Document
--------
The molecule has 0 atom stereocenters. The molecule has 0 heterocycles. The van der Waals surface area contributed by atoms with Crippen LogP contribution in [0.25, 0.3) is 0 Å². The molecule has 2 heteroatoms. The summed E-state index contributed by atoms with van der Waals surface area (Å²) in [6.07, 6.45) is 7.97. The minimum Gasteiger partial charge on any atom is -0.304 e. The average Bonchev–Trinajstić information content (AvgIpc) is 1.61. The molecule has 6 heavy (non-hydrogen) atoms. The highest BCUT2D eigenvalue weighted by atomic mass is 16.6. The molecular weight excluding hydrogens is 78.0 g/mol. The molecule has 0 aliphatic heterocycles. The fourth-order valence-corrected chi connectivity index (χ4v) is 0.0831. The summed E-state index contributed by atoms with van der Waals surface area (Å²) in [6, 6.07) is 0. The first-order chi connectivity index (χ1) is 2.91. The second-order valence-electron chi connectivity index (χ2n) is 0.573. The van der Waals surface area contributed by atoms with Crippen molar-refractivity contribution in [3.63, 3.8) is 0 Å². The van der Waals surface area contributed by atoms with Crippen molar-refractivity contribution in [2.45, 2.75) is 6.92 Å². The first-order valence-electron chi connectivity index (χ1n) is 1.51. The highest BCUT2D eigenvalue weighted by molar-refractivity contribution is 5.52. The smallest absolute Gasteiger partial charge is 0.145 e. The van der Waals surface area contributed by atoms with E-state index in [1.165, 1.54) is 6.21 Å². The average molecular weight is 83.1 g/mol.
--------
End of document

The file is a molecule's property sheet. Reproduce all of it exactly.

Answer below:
The molecule has 0 atom stereocenters. The molecule has 0 heterocycles. The van der Waals surface area contributed by atoms with Crippen LogP contribution in [0.25, 0.3) is 0 Å². The molecule has 2 heteroatoms. The summed E-state index contributed by atoms with van der Waals surface area (Å²) in [6.07, 6.45) is 7.97. The minimum Gasteiger partial charge on any atom is -0.304 e. The average Bonchev–Trinajstić information content (AvgIpc) is 1.61. The molecule has 6 heavy (non-hydrogen) atoms. The highest BCUT2D eigenvalue weighted by atomic mass is 16.6. The molecular weight excluding hydrogens is 78.0 g/mol. The molecule has 0 aliphatic heterocycles. The fourth-order valence-corrected chi connectivity index (χ4v) is 0.0831. The summed E-state index contributed by atoms with van der Waals surface area (Å²) in [6, 6.07) is 0. The first-order chi connectivity index (χ1) is 2.91. The second-order valence-electron chi connectivity index (χ2n) is 0.573. The van der Waals surface area contributed by atoms with Crippen molar-refractivity contribution in [3.63, 3.8) is 0 Å². The van der Waals surface area contributed by atoms with Crippen molar-refractivity contribution in [2.45, 2.75) is 6.92 Å². The first-order valence-electron chi connectivity index (χ1n) is 1.51. The highest BCUT2D eigenvalue weighted by molar-refractivity contribution is 5.52. The smallest absolute Gasteiger partial charge is 0.145 e. The van der Waals surface area contributed by atoms with E-state index in [1.165, 1.54) is 6.21 Å². The average molecular weight is 83.1 g/mol.